For more information on bettas and their care, please read these helpful articles in our archives:

That Fish Place and NCPARS Frag Swap Event January 31st

Just wanted to announce That Fish Place’s first Frag Swap and event this January 31st at the That Fish Place/That Pet Place Retail Store

At this point, we’ve never tried such a hobbyist-centered event, and though many of us have been to swaps, we’ve never attempted one of our own.

The folks from NCPARS though (North Central Pennsylvania Reef Aquarium Society), crank them out all the time, so they’re helping us.

What intially was billed as just a frag swap, has since morphed into an extravaganza, as lots of vendors and top aquarium hobbyists have jumped on board to display products and give away stuff.

Entry fee is $10 for non-NCPARS members, and $5 for members. Entry fee also snags you a 20% off coupon for the store, as well as up to 25% off certain vendor products, including Marineland, Current-USA, Red Sea, Tetra, Instant Ocean, Aquatic Life, Brightwell Aquatics and others.

Experts like Anthony Calfo and Steven Pro will be on hand to give seminars and demonstrate products.

If you’re in the Lancaster, PA area, be sure to stop in.

If you need directions, check out here.

Check our further details here.

If you have any other questions, be sure to post them and we’ll get back to you.

It’ll also give you a chance to see our soon-to-be-expanded reef area in the fish room (Blog coming soon…)

Hope to see you there.

Keeping the African Giant Filter Shrimp (African Fan Shrimp, Vampire Shrimp), Atya gabonensis, Part I

Hello, Frank Indiviglio here.

The African fan shrimp is not well established in the aquarium trade, but interest is growing.  I have maintained a group for approximately 2 years, and have found them to be fascinating, if a bit challenging in some respects.  Their mode of feeding is particularly interesting, but requires a bit of attention as to “presentation”…I’ll write more about that in Part II of this article.


This shrimp inhabits rocky streams along the west coast of Africa, from Senegal to Gabon.  It is also recorded from the east coast of South America; however, the genus is not well studied and these populations may represent a different species.  Their natural history is not well-documented.

African fan shrimp are heavily-built and reach 4 inches in length.  The first 2 appendages are equipped with feathery bristles which are swept back and forth when the animal is feeding.  Most in the trade are tan to dark brown in color, but blue, yellow, pink and red specimens show up on occasion.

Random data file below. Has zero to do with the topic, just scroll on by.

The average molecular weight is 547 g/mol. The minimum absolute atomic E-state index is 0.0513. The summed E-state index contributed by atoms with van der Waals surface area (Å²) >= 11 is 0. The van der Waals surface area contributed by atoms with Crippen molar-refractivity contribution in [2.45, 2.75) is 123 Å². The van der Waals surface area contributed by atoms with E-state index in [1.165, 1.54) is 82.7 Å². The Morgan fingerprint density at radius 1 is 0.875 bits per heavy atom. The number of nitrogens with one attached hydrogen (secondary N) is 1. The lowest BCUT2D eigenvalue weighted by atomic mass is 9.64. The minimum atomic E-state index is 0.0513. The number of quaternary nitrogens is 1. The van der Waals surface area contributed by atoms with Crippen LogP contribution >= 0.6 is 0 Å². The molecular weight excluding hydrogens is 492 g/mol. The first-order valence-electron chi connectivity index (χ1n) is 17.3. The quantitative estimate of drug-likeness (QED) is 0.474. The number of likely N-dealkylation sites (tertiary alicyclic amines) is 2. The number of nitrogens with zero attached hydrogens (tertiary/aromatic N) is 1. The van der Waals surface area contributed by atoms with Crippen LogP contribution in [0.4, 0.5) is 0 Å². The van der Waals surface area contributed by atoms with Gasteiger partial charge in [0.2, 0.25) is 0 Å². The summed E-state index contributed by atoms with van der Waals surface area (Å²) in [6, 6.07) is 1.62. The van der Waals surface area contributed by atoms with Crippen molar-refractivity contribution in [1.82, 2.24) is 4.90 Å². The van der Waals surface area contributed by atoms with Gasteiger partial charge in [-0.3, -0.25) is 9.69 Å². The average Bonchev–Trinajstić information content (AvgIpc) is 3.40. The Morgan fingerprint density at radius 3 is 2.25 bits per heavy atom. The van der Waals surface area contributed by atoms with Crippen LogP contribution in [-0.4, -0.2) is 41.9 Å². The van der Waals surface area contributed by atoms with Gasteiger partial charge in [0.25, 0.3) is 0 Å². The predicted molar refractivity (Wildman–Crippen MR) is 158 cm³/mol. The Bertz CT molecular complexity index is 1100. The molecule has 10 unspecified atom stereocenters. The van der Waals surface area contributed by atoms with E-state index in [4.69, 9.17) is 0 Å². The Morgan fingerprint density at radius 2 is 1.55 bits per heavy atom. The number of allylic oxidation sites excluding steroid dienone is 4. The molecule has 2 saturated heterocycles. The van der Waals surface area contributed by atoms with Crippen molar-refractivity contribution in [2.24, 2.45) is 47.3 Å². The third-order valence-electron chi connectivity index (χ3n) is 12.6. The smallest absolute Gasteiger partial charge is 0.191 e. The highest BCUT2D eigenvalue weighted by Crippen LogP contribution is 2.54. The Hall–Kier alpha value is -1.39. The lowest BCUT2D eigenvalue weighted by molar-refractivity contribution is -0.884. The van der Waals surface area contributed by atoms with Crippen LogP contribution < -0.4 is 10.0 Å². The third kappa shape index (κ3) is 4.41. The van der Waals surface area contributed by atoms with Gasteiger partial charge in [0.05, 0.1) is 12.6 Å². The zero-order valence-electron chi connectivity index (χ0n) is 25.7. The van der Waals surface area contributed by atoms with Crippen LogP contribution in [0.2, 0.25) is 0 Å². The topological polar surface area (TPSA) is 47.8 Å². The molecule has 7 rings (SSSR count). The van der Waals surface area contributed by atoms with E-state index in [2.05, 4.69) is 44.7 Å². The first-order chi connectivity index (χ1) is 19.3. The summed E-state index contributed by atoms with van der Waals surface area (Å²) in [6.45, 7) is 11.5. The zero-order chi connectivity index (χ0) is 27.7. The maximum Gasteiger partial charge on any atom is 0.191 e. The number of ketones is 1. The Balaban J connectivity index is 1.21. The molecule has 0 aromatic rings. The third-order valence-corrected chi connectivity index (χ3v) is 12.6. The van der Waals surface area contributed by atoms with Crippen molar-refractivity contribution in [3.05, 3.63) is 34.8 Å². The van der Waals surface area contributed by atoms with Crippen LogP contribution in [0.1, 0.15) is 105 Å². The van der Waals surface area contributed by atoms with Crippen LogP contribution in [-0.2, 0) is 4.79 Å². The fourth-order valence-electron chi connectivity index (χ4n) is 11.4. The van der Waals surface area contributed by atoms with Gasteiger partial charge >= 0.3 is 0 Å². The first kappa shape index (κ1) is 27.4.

Captive Habitat

The Aquarium

A well-filtered 10 gallon aquarium will comfortably house 4-5 shrimp.  They seem quite social; I have keep 12 in a 55 gallon aquarium.  The tank should be well covered, in case they decide to explore by climbing filter tubes or heaters.

Heat and Light

I keep my fan shrimp at 76 F; their temperature range is reported to be 74-88F.

African fan shrimp only leave favored retreats at night, and then infrequently.

A Night Glo bulb  or similar bulb will allow you to view their nocturnal activities.


A rock or gravel substrate is preferable, as such is what would be found in their native habitat.  However, people keeping these shrimp on sand report no problems.  They do not negotiate bare-bottomed tanks well, and seemed stressed by the effort.

Physical Environment – Habitat Type and Terrarium Decorations

African fan shrimp are very shy and retiring, and require suitable shelters if they are to thrive.  Mine seem quite specific in their choice of a retreat – once they settle in, they remain within the same cave or shelter, even if others are available.  I have observed several shrimp to occupy the same small caves for 18 months.

They will utilize rock caves or artificial structures and ornaments.  Despite their need for privacy, the shrimp seem unconcerned about being on view through glass…caves positioned near the aquarium’s glass will allow easy observations.  They prefer a “tight fit” over a spacious cave, and many will remain within one shelter, usually in physical contact with one another, if able.  I’m not sure if they prefer to live in groups (field studies are in short supply) or not, but they certainly do well when provided with a cave that allows them to congregate.


Hailing as they do from fast-flowing streams, fan shrimp likely have high oxygen requirements, so be sure that your tank is adequately aerated.

They should be maintained at a pH of 6.5-7.4.  I use soft water, but this is not based on field research (in fact, water in rocky streams tends to be hard).

Like many invertebrates, fan shrimp are extremely sensitive to ammonia, and to copper and other chemicals that are found in fish medications.

I’ll finish up with feeding and  pass along a few observations next week.

We have much to learn about these and other fresh water shrimp… please write in with your questions and observations. Thanks, Frank Indiviglio.

A video of an African fan shrimp in the process of feeding is below: